Those of you who have been following my blog for a while, or know me personally, are likely aware that I am an information junkie. I love to do research. Usually that research is on practical things, like research on a new product or service I want to purchase. Although it is fair to say that I sometimes go overboard on the quantity of research I do, the reason for doing the research is usually based on a need, rather than a desire to simply do research.
Yes, usually my research activities are pretty logical exercises, but not always. In certain areas, I do research just because I am interested in the topic and want to stay informed. For example, my family owns two vehicles right now – one is a 2008 and one is a 2011. Although we are not likely to trade either one of them in on something new for a few years, I still look at car ads on Autotrader.ca, Kijiji.ca, and various dealer and manufacturer sites fairly often. That might seem like a waste of time to some people, but I enjoy it. Some people do needle point for fun, some play video games, I sometimes like to do endless research on things I have no intention of doing anything about for some time.
In addition to cars, the other topic I never tire of researching is real estate. We have lived in the same house now for 11 years. During that entire time I probably haven’t gone more than a couple of weeks without researching homes and/or land in my immediate area, the Halifax area as a whole, or other areas of Nova Scotia and Canada. Stop shaking your head and rolling your eyes – it’s fun…really.
In the past, my time spent researching real estate was spent on several websites:
- Realtor.ca and HomesAcrossCanada.com for MLS Listings
- PropertyGuys.com and Kijiji.ca for Private Sale listings
- nsassessmentonline.ca for lot layout and property assessment information
- Google Maps and Bing Maps for map, satellite, and close up overhead views
- hrsb.ns.ca for school information
ViewPoint.ca – One Stop Shopping for Nova Scotia Real Estate
ViewPoint.ca is the brainchild of Bill McMullin, an entrepreneur based in Bedford, Nova Scotia. Mr. McMullin has started several businesses during his career, but to date his most successful has likely been InfoInterActive, which he started in 1994. InfoInterActive’s best known product was something called Internet Call Manager (ICM). ICM was created to address the issue that was created in the 1990’s when households started using internet services but had to (sometimes chose to) access those services via dial-up connections.
With dial-up, as you may recall, being on the internet meant that your phone line was tied up. Internet Call Manager was created to allow the user to see information about the incoming call on their computer screen and allow them decide how to deal with it, rather than letting the caller simply get a busy signal or voice mail the whole time. InfoInterActive was pretty successful with ICM and in 2001 the company was acquired by America Online (the dial-up king of the 90’s) for $43.3 million. It is interesting to note that Mr. McMullin seems to now have control of the ICM product again under the umbrella of ServicePoint, which from what I can tell is a holding company for his various technology-related initiatives – http://www.servicepoint.ca/icm.html.
ServicePoint’s main area of focus right now seems to be ViewPoint.ca which at this point includes information for Nova Scotia Real Estate only. Their mission statement is as follows:
Our mission is to become Canada’s next online real estate marketplace, the place where buyers, sellers and service providers meet.
Based on that mission statement, as well as recent activity at Nova Scotia`s Registry of Joint stocks, it looks very much like Mr. McMullin is looking to expand Viewpoint beyond Nova Scotia at some point.
Although ViewPoint.ca is a very useful tool, it is important to note that it does not bring a whole lot of unique content to the table. What the site does, and very well I might add, is consolidate content from a number of sources into one comprehensive and cohesive real estate portal. To gain access to all of the available content, you must register for a free Viewpoint account. Although the site is still useful without an account, registering is well worth it as it gives you access to a pretty extensive list of capabilities.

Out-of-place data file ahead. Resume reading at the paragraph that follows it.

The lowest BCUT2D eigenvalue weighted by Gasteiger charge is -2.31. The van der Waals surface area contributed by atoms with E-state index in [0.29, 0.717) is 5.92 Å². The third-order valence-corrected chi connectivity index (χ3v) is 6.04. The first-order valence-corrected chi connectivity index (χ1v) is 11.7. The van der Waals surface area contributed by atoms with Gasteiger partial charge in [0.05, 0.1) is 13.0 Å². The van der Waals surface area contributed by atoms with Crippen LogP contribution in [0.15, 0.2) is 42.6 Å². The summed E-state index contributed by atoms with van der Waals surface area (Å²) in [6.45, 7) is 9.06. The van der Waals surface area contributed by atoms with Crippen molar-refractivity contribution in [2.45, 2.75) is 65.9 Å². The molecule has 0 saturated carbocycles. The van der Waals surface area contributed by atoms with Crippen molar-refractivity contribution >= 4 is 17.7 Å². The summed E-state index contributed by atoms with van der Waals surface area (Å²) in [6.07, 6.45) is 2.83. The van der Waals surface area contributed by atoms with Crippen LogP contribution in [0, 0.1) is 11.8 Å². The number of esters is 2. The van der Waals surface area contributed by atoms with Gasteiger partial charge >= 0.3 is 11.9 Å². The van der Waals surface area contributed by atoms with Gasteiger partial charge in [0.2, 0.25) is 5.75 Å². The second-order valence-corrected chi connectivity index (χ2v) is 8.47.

ViewPoint’s registration page states that “We don’t spam, call, visit, or hassle you as a result of registration.”, and I am happy to report that in the many months since I have been registered, I have yet to receive any unwanted communications from them.
Viewpoint`s Map offers probably the site’s most impressive capability. It features a Google map view that is overlaid with property lines. Depending on your zoom level in the map, properties are outlined or shaded as follows: blue for current Multiple Listing Service (MLS) listings, red for MLS listings sold in the past six months, and green for properties “Pre-Listed“ (more on that later) with Viewpoint. New MLS listings, listings with changed prices, sold MLS listings, and new PreList properties show up on the map as colour-coded markers the day the change is effective. As well, advertising links appear on the map in the appropriate places (e.g. – a subdivision developer may a have a graphic and link to details about their new project overlaid on the section of the map where the development is). In the bottom right corner of the map is a legend that includes the changes on the site that day with their associated markers, and a summary of the number of current MLS listings, MLS Sales in the past 6 months, and current PreList properties.
Beside the map is a pane that offers four capabilities to a registered user: Search Listings and Properties, New Today, Properties You Follow, and Saved Searches.
The Search Listings and Properties section is broken into three tabs. The first tab allows the user to search by Address or Property ID. The second tab allows the user to search by a number of property criteria including Price Range, Minimum Bedrooms, Listing Date Range, Property Type, etc. The third tab is a search results tab that allows the user to click on the properties returned to get more details. If the list was generated with the criteria tab, the user is offered the opportunity to save their search criteria for later use. When a property in the results list list is clicked on, the map zooms in to that property and a pop-up appears with basic property information and a link to get more information. Clicking on a property in the map itself launches that same pop-up.